As of today, Patterson is still on DBPR payroll but has been moved out of the Assistant Executive Director slot. Replacing Patterson in the slot to help Hefren at the Commission is someone named Frank Gentile. If you don’t recognize the name, I will give you a primer and refresh your memory about some controversy he was involved in last year.
Frank Gentile is a former boxer who currently works as both a judge & referee at Florida fight shows. He works as a trainer at the Palm Bay Boxing Club in Palm Bay, Florida. As one knowledgeable MMA source put it, Gentile is a boxing guy and not an MMA guy. The same source also claims that Gentile was a political favorite of… Tom Molloy.
For MMA fans hoping to see the UFC return to Florida in the near future, those hopes were dashed by two issues that Zuffa encountered last June when they ran their event in Southern Florida. One, the gate sucked. Two, the officiating was lousy — and Frank Gentile was in the middle of the controversy.
Make Up the Rules as You Go
During the Dustin Pague vs. Jared Papazian match, ref Frank Gentile repeatedly admonished Papazian to get his feet off the cage while trying to fight off Pague’s rear naked choke try. The only problem is that there’s no such rule. It simply doesn’t exist. Fighters are not allowed to hold or grab the fence, but they can push off it at any time, according to the Unified Rules. In fact, the Unified Rules explicitly say “A fighter may place their feet onto the cage and have their toes go through the fencing material at any time,” with the caveat that they can not grab the fence with toes to manipulate their own or their opponent’s body position. I thought perhaps it was possible that Florida had amended it, but nope. I checked their regulations, and under Chapter 61K1-1, the only rule is against “holding the ropes or fencing.” Afterward, Papazian justly complained about the development, saying it went against everything he’d learned in the gym.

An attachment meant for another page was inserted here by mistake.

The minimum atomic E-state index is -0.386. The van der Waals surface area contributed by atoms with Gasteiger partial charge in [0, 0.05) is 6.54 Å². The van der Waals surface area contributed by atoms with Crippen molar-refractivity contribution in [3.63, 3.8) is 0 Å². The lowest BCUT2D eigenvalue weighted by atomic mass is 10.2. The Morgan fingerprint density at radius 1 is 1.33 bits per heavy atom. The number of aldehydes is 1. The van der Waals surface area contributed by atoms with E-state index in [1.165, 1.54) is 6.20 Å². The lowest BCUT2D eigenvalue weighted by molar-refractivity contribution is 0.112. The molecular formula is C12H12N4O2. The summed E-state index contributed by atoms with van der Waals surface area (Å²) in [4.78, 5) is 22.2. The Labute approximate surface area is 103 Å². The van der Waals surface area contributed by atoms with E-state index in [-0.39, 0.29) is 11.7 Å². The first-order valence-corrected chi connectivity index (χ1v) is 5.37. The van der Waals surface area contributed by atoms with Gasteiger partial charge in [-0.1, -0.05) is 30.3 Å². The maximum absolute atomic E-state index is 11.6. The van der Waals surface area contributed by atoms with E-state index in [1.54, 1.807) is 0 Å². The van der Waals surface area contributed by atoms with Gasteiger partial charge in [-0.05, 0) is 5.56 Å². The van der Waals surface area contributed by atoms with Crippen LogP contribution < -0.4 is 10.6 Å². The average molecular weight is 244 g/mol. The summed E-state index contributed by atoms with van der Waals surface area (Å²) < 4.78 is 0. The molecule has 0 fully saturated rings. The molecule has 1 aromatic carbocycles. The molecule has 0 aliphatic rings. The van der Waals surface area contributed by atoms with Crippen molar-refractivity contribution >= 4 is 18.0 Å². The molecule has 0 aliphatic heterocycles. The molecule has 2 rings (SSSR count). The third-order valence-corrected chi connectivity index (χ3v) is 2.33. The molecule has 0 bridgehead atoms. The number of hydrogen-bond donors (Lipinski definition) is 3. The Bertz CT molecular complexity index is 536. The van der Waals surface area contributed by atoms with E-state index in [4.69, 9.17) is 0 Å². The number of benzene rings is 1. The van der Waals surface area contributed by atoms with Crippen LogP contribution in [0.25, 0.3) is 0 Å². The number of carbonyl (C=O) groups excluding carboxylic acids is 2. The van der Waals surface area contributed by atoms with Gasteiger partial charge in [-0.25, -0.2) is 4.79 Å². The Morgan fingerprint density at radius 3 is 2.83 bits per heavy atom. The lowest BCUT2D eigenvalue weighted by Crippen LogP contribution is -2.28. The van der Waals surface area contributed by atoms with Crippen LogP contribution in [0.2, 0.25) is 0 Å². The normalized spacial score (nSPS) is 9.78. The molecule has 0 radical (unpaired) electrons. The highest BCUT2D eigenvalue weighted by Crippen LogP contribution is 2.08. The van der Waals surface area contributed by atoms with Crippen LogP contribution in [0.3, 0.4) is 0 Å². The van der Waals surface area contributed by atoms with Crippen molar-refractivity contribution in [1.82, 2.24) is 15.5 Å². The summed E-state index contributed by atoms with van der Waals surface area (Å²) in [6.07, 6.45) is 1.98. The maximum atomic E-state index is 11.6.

“It completely took away the defensive strategy that we had worked for this fight,” he said.
It should be noted that Molloy was still in power when this show happened last June. Gentile was allegedly one of his political favorites. Molloy also hated Mixed Martial Arts.
After the Page/Papazian debacle involving Frank Gentile, Molloy & DBPR went into spin control (as MMA Junkie reported).
(Dana) White, at the post-fight news conference, was in disbelief at Gentile’s actions, in particular.
“How about the guy who’s yelling at the fighters, saying, ‘You can’t touch the cage’?” White asked Friday at the post-fight news conference. “Like his body cannot touch the cage. What? There were others, too. It was bad. It was as bad as bad gets. I mean, when the ref is interfering with the fight – you’re not even supposed to know the ref is there. But that wasn’t the case tonight.”